Against the background of Kremlin`s obsession with restoring Soviet hegemony, but the security of the entire Europe and the west, not only Ukraine, is at stake, Ukraine`s Foreign Minister Pavlo Klimkin wrote in his op-ed for The Guardian.
The postwar order that provided peace and stability across the continent appears to be breaking up, while ”reversing the breakup of the Soviet Union and restoring the Russian empire have now become an obsession for the Kremlin,” Klimkin wrote for The Guardian.
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Ukrainian foreign minister highlights three things central to understanding what motivates Russia, and how Vladimir Putin`s government works.
The first is Russkiy mir – ”Russian world”: a philosophy that harks back to the Soviet era. Central to it is the belief that Ukraine is part of a greater Russia. When in 2014 a popular revolution ousted Viktor Yanukovych, it was more than Russia could stomach. It subsequently illegally annexed Crimea and invaded Donbas in support of the so-called ”People`s Republics of Luhansk and Donetsk”, which the Ukrainian government believes to be little more than a mixture of terrorist and criminal organizations. Besides, Russia greedily eyes other former states and satellites of the Soviet Union, and more broadly seeks to destabilize and divide the rest of Europe and the wider transatlantic alliance. It is instructive that the Kremlin is commissioning new statues of Stalin, one of the 20th century`s worst mass murderers.
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Second, hybrid warfare is a term that will be unfamiliar to most. It was developed and brought to new heights by the Kremlin, as military aggression against Ukraine was accompanied by carefully planned propaganda and the orchestration of sham elections to support the Russian version of reality.
”Like old-style propaganda it uses pernicious lies to support the Kremlin`s cause, but it is more sophisticated and insidious than the old Soviet propagandists could ever have dreamed of,” Klimkin says.
This sort of warfare makes full use of modern technology, and is waged across the globe by the well-funded TV station Russia Today, or RT, with its benign call to ”Question More”.
”What they want questioned is the established order,” the top Ukrainian diplomat writes, adding that ”they do not carry a coherent Russian narrative – they simply seek to undermine that of the west.”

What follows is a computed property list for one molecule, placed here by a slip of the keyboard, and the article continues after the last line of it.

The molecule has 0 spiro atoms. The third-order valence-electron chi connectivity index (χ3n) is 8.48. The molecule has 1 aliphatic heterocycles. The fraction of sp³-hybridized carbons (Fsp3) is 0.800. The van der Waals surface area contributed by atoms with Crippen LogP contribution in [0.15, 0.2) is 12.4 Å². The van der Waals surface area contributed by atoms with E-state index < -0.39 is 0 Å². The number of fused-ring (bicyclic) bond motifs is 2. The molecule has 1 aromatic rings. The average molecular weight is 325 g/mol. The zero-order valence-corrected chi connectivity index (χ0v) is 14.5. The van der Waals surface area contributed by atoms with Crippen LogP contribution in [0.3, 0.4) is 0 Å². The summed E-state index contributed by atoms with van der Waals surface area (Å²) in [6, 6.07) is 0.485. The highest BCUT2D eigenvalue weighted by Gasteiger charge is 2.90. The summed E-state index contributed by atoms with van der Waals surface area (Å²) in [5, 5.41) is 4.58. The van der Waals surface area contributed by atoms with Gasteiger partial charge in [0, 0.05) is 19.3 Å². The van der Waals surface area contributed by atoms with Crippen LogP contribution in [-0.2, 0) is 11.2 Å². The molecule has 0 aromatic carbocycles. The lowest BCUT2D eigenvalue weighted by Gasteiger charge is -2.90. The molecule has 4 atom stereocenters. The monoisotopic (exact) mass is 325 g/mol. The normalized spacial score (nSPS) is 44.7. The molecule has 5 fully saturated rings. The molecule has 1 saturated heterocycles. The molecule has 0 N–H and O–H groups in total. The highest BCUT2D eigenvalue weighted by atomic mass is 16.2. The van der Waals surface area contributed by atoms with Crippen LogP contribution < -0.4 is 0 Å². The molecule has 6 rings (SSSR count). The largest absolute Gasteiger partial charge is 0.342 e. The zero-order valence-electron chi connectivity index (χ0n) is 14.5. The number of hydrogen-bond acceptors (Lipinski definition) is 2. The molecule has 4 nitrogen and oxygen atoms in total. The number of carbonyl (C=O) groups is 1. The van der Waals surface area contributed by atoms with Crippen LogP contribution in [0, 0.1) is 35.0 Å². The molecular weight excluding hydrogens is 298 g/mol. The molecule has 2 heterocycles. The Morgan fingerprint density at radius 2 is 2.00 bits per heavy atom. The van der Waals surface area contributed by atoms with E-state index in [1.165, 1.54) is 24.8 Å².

Hybrid warfare goes further than TV and the internet. From the top of the Kremlin to thousands of ”keyboard jockeys” in troll factories outside St Petersburg or Moscow, who drip their poison across social media, Russia lies on an industrial scale. It is a sophisticated strategy, sometimes combined with conventional aggression, sometimes not, but always serving Russian geopolitical interests.
”Third, Russia cannot be trusted,” Klimkin says. ”The Ukraine government is fundamentally different, but we understand the mindset of the Kremlin leadership: Russia, as any diplomat who has dealt with the Kremlin will tell you, respects only power and should only be negotiated with from a position of strength and international solidarity.”
Stressing the fact that Russia exploits weakness, Klimkin points out that Moscow does this in bilateral negotiations just as it surely as it exploits the weakness of the UN Security Council, where it abuses its right of veto as one of five permanent members.
Pavlo Klimkin draws attention to the fact that ”Russia also breaks its promises. Few in my country could have envisaged the consequences when in 1994 Ukraine gave up the world`s third largest nuclear arsenal, under guarantees protecting its territorial integrity from the UK, U.S. and Russia.”
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By annexing Crimea and invading Donbas Russia ”has spat on that historic document, the Budapest memorandum, which Ukraine signed up to in good faith to make the world a safer place. And 20 years on, Russia has not honored a single clause of the Minsk agreement that they signed in an effort to bring about a resolution to the war in Donbas, in which 10,000 of our people have been killed and 23,000 wounded.”
Klimkin believes that today, Russia poses the greatest threat to the security and unity of Europe since 1945.
”There can be no talk of lifting sanctions until Russia is brought to heel and persuaded to comply with international rules,” he wrote. ”And sanctions hurt Russia more than the Kremlin cares to admit. They are slowly reducing Russia`s ability to destabilize Europe and the world.”
”The west must remain united in the face of the threat, and must not blink first,” Klimkin concludes. ”Remember what that great Briton, Winston Churchill, said about appeasers: they are the ones who feed crocodiles, hoping they will be eaten last.”
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